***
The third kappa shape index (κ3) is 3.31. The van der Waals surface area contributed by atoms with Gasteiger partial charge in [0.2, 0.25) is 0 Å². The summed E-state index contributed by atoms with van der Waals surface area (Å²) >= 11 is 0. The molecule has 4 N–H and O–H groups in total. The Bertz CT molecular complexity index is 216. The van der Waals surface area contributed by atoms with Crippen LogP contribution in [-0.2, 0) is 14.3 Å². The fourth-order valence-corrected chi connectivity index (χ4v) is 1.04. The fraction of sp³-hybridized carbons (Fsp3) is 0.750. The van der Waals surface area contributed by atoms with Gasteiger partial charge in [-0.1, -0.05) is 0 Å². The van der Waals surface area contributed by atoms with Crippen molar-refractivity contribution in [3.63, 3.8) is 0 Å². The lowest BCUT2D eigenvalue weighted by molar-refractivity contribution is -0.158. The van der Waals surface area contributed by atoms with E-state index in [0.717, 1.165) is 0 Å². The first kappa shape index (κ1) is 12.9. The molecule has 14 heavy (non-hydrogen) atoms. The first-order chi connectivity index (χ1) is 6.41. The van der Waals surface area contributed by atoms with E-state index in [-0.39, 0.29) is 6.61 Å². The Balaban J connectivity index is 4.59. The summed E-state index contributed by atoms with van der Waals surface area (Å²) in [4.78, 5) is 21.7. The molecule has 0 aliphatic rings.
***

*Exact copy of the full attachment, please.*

The third kappa shape index (κ3) is 3.31. The van der Waals surface area contributed by atoms with Gasteiger partial charge in [0.2, 0.25) is 0 Å². The summed E-state index contributed by atoms with van der Waals surface area (Å²) >= 11 is 0. The molecule has 4 N–H and O–H groups in total. The Bertz CT molecular complexity index is 216. The van der Waals surface area contributed by atoms with Crippen LogP contribution in [-0.2, 0) is 14.3 Å². The fourth-order valence-corrected chi connectivity index (χ4v) is 1.04. The fraction of sp³-hybridized carbons (Fsp3) is 0.750. The van der Waals surface area contributed by atoms with Gasteiger partial charge in [-0.1, -0.05) is 0 Å². The van der Waals surface area contributed by atoms with Crippen molar-refractivity contribution in [3.63, 3.8) is 0 Å². The lowest BCUT2D eigenvalue weighted by molar-refractivity contribution is -0.158. The van der Waals surface area contributed by atoms with E-state index in [0.717, 1.165) is 0 Å². The first kappa shape index (κ1) is 12.9. The molecule has 14 heavy (non-hydrogen) atoms. The first-order chi connectivity index (χ1) is 6.41. The van der Waals surface area contributed by atoms with E-state index in [-0.39, 0.29) is 6.61 Å². The Balaban J connectivity index is 4.59. The summed E-state index contributed by atoms with van der Waals surface area (Å²) in [4.78, 5) is 21.7. The molecule has 0 aliphatic rings.